The trek to Namche Bazaar from Phakding is a long day; ascending 800metres, it’s your first real test of physical fitness and endurance. We set off at about 8am as the sun was beginning to appear from beyond the mountains that shadowed the small town of Phakding. The walk is a lengthy 7-8 hours, crossing a number of long and impressive single file swing bridges; a couple of small villages with a handful of buildings to them; and what seems like an endless conga line of donkeys or Nepalise men carrying loads ten times what we had on our own backs. We passed children going to school, and families whose lives were contained wholly within the confines of their small houses and farming areas. The swing bridges offered great views of the river that flowed amongst the mountains, and gave a great perspective on the villages we walked through.

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We got our first glimpse of the summit of Mt Everest after crossing the highest swing bring of the day. The summit showed itself just beyond the reach of a mountain sitting directly in front of our view. The allure of Everest itself had failed to truly grasp me before the trip, through this moment, and even as we descended back to Lukla; however, since returning home, the idea of climbing a mountain has captured my complete mind. As a whole, climbing a mountain like Everest seems utterly impossible; restricted to the elite athletes of the world, those individuals born to conquer physical feats including summits that lay above 8000metres. However, once broken down into small achievable goals, even Everest seems to lay within what nearly anyone is capable of accomplishing. More to this later.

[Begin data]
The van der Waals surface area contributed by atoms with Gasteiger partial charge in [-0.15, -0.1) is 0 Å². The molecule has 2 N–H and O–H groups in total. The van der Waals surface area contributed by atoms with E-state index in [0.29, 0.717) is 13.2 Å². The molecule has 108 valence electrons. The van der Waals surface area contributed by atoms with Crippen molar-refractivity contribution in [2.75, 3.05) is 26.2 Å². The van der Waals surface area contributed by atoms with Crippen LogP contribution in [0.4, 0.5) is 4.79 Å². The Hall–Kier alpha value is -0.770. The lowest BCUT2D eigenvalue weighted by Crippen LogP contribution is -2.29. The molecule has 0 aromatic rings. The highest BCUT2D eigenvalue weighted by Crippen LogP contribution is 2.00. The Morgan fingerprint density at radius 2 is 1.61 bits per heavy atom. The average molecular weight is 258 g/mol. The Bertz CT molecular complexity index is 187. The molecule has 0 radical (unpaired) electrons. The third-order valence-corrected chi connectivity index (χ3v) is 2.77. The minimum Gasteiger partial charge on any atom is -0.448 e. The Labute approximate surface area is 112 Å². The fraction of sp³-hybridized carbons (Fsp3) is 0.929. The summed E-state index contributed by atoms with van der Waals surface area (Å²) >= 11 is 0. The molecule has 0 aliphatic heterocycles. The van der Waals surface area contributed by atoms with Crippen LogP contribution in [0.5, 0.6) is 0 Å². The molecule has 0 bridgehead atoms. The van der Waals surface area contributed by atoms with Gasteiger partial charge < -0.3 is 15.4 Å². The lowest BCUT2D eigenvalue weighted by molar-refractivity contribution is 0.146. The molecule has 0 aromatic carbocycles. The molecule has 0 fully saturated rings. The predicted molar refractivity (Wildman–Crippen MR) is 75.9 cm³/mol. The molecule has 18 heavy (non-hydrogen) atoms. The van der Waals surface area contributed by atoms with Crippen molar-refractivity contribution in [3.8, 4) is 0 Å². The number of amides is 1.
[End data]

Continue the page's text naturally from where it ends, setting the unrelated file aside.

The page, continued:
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Getting in to Namche was a great feeling. The toughest part of the trek undoubtedly comes at the very latter stages where you ascend a 100metres to the final swing bridge, and then at least another 400metres all the way up to Namche. We took our time getting across the swing bridge, making the most of the great views down the valley. Our journey was however hastened dramatically when we saw a line of thirty or so donkeys, each carrying significant loads, closing in on us form behind.

I didn’t find the day particularly hard, perhaps because I had adjusted my expectations to align with the repeated warnings we had received of the day’s difficulty; but nonetheless, the physical toll was not highly exacting, especially at what is a far lower altitude than most of the trek. Our lodge was great! We had a bathroom within our room, and a Western style toilet at that! The last we were to see until we settled into this room again on our descent. The living/dining area was considerably comfortable, the menu on offer was relatively vast, and the availability of WiFi and a tv made the stay perfect. We also had a number of power points in our room which was handy. It’s hard not to love Namche. Directly to the front of the small town, beyond the Stupa that appears to guard the village, were a number of waterfalls that had frozen in place – a fantastic view to appreciate as we watched the sun set on the day, and a brutal reminder (although not needed) of how cold it truly was once you have stopped moving.